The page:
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Formula 1

Ferrari challenging Sainz penalty through F1 right of review

by Scott Mitchell-Malm
3 min read

Ferrari has petitioned Formula 1’s governing body the FIA for a review of Carlos Sainz’s penalty in the Australian Grand Prix.

Sainz was given a five-second time penalty in Melbourne for hitting and spinning Fernando Alonso at a chaotic late restart after a red flag.

That restart triggered another red flag with just two laps left and meant the race ended after a single outlap behind the safety car, making Sainz’s five-second penalty extremely punishing as the field was compressed.

He fell from fourth place to 12th, consigning Ferrari to a point-less finish as its other driver Charles Leclerc crashed out on the opening lap.

Sainz was furious with the penalty because it was handed out before the end of the race, which meant he was able to make his case before the stewards.

Carlos Sainz Ferrari F1 Australian GP

Ferrari submitted a petition to make use of the right of review mechanism on Thursday, and team principal Vasseur hopes to have an “open discussion with them”.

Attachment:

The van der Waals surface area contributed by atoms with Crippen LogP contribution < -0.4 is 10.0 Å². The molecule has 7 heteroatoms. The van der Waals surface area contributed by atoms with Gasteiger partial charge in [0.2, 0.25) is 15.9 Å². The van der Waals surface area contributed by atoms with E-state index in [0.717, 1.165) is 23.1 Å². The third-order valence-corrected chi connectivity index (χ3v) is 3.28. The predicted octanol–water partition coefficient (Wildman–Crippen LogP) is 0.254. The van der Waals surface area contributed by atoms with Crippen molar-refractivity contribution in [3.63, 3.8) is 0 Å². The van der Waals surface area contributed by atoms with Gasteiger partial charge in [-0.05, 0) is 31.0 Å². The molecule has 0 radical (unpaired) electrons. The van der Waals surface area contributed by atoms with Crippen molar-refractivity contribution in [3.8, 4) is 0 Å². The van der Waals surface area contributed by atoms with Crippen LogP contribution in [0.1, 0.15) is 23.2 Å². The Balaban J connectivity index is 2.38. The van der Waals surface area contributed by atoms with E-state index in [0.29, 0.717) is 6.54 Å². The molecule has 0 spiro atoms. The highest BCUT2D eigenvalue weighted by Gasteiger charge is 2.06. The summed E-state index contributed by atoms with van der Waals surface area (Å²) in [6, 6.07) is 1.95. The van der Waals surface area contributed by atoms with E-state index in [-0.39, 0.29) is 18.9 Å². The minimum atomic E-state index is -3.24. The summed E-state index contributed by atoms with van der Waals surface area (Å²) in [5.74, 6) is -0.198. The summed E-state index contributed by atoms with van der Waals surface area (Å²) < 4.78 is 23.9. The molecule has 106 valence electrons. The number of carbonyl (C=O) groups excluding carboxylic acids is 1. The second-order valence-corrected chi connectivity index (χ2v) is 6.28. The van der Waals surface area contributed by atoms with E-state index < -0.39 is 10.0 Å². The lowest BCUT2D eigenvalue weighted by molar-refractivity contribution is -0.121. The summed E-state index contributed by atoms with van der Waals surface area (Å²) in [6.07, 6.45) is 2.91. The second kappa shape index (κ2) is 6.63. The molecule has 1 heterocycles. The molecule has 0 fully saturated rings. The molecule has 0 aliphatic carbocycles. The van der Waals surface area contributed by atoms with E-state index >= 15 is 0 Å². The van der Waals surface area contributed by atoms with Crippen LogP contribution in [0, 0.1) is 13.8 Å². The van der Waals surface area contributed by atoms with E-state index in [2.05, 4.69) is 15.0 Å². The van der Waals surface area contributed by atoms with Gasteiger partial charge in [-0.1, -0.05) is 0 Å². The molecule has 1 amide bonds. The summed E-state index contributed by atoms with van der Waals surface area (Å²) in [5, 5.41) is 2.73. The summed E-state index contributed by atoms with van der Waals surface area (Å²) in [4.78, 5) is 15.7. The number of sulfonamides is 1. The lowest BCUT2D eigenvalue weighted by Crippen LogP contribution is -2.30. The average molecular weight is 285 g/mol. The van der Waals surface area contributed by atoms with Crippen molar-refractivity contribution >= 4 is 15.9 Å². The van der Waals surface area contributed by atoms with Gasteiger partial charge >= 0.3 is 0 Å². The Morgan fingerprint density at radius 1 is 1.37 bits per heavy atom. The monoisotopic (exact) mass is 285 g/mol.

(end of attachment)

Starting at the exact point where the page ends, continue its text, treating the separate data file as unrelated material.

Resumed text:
Vasseur said: “The biggest frustration was from Carlos, you heard it on the radio, to not have the hearing. Because the case was very special.

“In this case, I think it would have made sense considering that [the competitive portion of] the race was over and it was not affecting the podium.”

Conversely, Alpine team-mates Pierre Gasly and Esteban Ocon had a hearing after their own crash at the same restart, and the stewards took no action against either driver.

The FIA tends to wait and hear from drivers involved in a collision if they retire from the grand prix because there is no point in handing out an in-race penalty, as it makes no material difference.

However, the stewards did not even formally investigate another accident in that mess, when Logan Sargeant speared into the back of Nyck de Vries and took out both cars.

Nyck de Vries AlphaTauri Logan Sargeant Williams F1 Australian GP

Ferrari has indicated that these inconsistencies are why it is making a right of review petition, as Vasseur said it is “for the good of the sport to avoid having three cases on the same corner and not the same decision”.

To get the review, Ferrari needs to demonstrate that it has new evidence not available to the stewards at the time of the original decision.

If the stewards believe that Ferrari’s case is admissible there will be another hearing convened to review the case.

“As we are discussing with the FIA I don’t want to disclose any details of this discussion,” said Vasseur.

“The only thing is that about Gasly and Ocon, we had Sargeant and De Vries at Turn 1 – the actions of the stewards were not the same.

“But I prefer to avoid making any comments.”

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